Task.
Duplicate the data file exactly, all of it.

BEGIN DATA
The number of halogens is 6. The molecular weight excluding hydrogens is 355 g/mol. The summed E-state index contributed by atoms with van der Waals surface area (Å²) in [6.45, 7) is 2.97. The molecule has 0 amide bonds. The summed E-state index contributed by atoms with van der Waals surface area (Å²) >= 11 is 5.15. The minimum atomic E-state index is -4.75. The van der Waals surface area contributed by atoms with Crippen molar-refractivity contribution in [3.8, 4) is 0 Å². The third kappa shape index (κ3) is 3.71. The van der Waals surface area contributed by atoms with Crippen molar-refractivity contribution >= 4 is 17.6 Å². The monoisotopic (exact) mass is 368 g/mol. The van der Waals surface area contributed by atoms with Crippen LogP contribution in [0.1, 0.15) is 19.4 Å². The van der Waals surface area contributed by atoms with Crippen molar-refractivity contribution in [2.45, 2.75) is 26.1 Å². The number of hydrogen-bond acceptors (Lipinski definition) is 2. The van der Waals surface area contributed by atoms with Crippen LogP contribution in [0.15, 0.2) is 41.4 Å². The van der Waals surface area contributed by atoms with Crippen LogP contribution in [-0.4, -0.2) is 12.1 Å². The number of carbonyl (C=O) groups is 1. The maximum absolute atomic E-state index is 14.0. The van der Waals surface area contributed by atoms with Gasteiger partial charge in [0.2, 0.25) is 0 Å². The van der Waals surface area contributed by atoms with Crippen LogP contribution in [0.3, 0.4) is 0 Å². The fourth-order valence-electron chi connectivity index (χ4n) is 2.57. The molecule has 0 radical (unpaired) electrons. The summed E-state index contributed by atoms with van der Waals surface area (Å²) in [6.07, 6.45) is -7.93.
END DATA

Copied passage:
The number of halogens is 6. The molecular weight excluding hydrogens is 355 g/mol. The summed E-state index contributed by atoms with van der Waals surface area (Å²) in [6.45, 7) is 2.97. The molecule has 0 amide bonds. The summed E-state index contributed by atoms with van der Waals surface area (Å²) >= 11 is 5.15. The minimum atomic E-state index is -4.75. The van der Waals surface area contributed by atoms with Crippen molar-refractivity contribution in [3.8, 4) is 0 Å². The third kappa shape index (κ3) is 3.71. The van der Waals surface area contributed by atoms with Crippen molar-refractivity contribution >= 4 is 17.6 Å². The monoisotopic (exact) mass is 368 g/mol. The van der Waals surface area contributed by atoms with Crippen LogP contribution in [0.1, 0.15) is 19.4 Å². The van der Waals surface area contributed by atoms with Crippen molar-refractivity contribution in [2.45, 2.75) is 26.1 Å². The number of hydrogen-bond acceptors (Lipinski definition) is 2. The van der Waals surface area contributed by atoms with Crippen LogP contribution in [0.15, 0.2) is 41.4 Å². The van der Waals surface area contributed by atoms with Crippen LogP contribution in [-0.4, -0.2) is 12.1 Å². The number of carbonyl (C=O) groups is 1. The maximum absolute atomic E-state index is 14.0. The van der Waals surface area contributed by atoms with Gasteiger partial charge in [0.2, 0.25) is 0 Å². The van der Waals surface area contributed by atoms with Crippen LogP contribution in [0.3, 0.4) is 0 Å². The fourth-order valence-electron chi connectivity index (χ4n) is 2.57. The molecule has 0 radical (unpaired) electrons. The summed E-state index contributed by atoms with van der Waals surface area (Å²) in [6.07, 6.45) is -7.93.